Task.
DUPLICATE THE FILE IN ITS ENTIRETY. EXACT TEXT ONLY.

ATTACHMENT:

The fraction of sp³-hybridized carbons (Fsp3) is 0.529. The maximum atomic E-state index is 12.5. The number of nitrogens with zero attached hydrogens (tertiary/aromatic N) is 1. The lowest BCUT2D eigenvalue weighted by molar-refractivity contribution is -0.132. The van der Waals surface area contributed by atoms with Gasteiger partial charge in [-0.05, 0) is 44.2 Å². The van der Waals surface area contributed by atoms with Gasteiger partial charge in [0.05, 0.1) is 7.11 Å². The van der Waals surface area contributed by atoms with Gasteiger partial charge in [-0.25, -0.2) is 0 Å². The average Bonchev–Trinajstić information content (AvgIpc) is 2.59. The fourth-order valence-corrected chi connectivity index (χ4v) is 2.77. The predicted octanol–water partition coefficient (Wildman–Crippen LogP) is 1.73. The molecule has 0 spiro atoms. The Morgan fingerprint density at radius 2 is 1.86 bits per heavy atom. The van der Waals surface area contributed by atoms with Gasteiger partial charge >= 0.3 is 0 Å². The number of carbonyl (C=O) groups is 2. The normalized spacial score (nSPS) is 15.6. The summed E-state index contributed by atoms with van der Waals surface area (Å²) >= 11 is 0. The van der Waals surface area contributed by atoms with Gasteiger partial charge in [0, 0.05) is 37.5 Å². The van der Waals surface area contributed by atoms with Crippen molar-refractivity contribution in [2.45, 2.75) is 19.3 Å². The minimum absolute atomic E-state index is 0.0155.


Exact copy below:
The fraction of sp³-hybridized carbons (Fsp3) is 0.529. The maximum atomic E-state index is 12.5. The number of nitrogens with zero attached hydrogens (tertiary/aromatic N) is 1. The lowest BCUT2D eigenvalue weighted by molar-refractivity contribution is -0.132. The van der Waals surface area contributed by atoms with Gasteiger partial charge in [-0.05, 0) is 44.2 Å². The van der Waals surface area contributed by atoms with Gasteiger partial charge in [0.05, 0.1) is 7.11 Å². The van der Waals surface area contributed by atoms with Gasteiger partial charge in [-0.25, -0.2) is 0 Å². The average Bonchev–Trinajstić information content (AvgIpc) is 2.59. The fourth-order valence-corrected chi connectivity index (χ4v) is 2.77. The predicted octanol–water partition coefficient (Wildman–Crippen LogP) is 1.73. The molecule has 0 spiro atoms. The Morgan fingerprint density at radius 2 is 1.86 bits per heavy atom. The van der Waals surface area contributed by atoms with Gasteiger partial charge >= 0.3 is 0 Å². The number of carbonyl (C=O) groups is 2. The normalized spacial score (nSPS) is 15.6. The summed E-state index contributed by atoms with van der Waals surface area (Å²) >= 11 is 0. The van der Waals surface area contributed by atoms with Gasteiger partial charge in [0, 0.05) is 37.5 Å². The van der Waals surface area contributed by atoms with Crippen molar-refractivity contribution in [2.45, 2.75) is 19.3 Å². The minimum absolute atomic E-state index is 0.0155.